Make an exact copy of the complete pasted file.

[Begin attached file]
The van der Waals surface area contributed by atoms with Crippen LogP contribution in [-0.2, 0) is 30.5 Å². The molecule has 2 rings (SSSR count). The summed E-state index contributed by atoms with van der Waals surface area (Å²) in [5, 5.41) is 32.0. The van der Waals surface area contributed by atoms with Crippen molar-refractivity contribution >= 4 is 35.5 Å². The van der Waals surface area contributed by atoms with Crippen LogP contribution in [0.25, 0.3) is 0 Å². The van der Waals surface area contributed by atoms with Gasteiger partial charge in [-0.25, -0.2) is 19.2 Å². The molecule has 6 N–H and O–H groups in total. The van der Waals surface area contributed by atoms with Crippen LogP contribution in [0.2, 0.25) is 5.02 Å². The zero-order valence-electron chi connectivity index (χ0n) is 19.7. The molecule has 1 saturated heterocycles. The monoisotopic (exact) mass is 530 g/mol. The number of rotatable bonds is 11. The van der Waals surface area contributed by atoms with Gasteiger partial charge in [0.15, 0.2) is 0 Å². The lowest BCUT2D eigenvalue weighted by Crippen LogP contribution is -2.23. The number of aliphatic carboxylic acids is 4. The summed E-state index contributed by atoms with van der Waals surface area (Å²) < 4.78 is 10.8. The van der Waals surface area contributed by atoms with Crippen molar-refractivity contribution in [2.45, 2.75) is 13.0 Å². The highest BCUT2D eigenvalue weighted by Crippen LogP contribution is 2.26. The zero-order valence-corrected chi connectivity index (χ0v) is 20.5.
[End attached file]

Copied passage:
The van der Waals surface area contributed by atoms with Crippen LogP contribution in [-0.2, 0) is 30.5 Å². The molecule has 2 rings (SSSR count). The summed E-state index contributed by atoms with van der Waals surface area (Å²) in [5, 5.41) is 32.0. The van der Waals surface area contributed by atoms with Crippen molar-refractivity contribution >= 4 is 35.5 Å². The van der Waals surface area contributed by atoms with Crippen LogP contribution in [0.25, 0.3) is 0 Å². The van der Waals surface area contributed by atoms with Gasteiger partial charge in [-0.25, -0.2) is 19.2 Å². The molecule has 6 N–H and O–H groups in total. The van der Waals surface area contributed by atoms with Crippen LogP contribution in [0.2, 0.25) is 5.02 Å². The zero-order valence-electron chi connectivity index (χ0n) is 19.7. The molecule has 1 saturated heterocycles. The monoisotopic (exact) mass is 530 g/mol. The number of rotatable bonds is 11. The van der Waals surface area contributed by atoms with Gasteiger partial charge in [0.15, 0.2) is 0 Å². The lowest BCUT2D eigenvalue weighted by Crippen LogP contribution is -2.23. The number of aliphatic carboxylic acids is 4. The summed E-state index contributed by atoms with van der Waals surface area (Å²) < 4.78 is 10.8. The van der Waals surface area contributed by atoms with Crippen molar-refractivity contribution in [2.45, 2.75) is 13.0 Å². The highest BCUT2D eigenvalue weighted by Crippen LogP contribution is 2.26. The zero-order valence-corrected chi connectivity index (χ0v) is 20.5.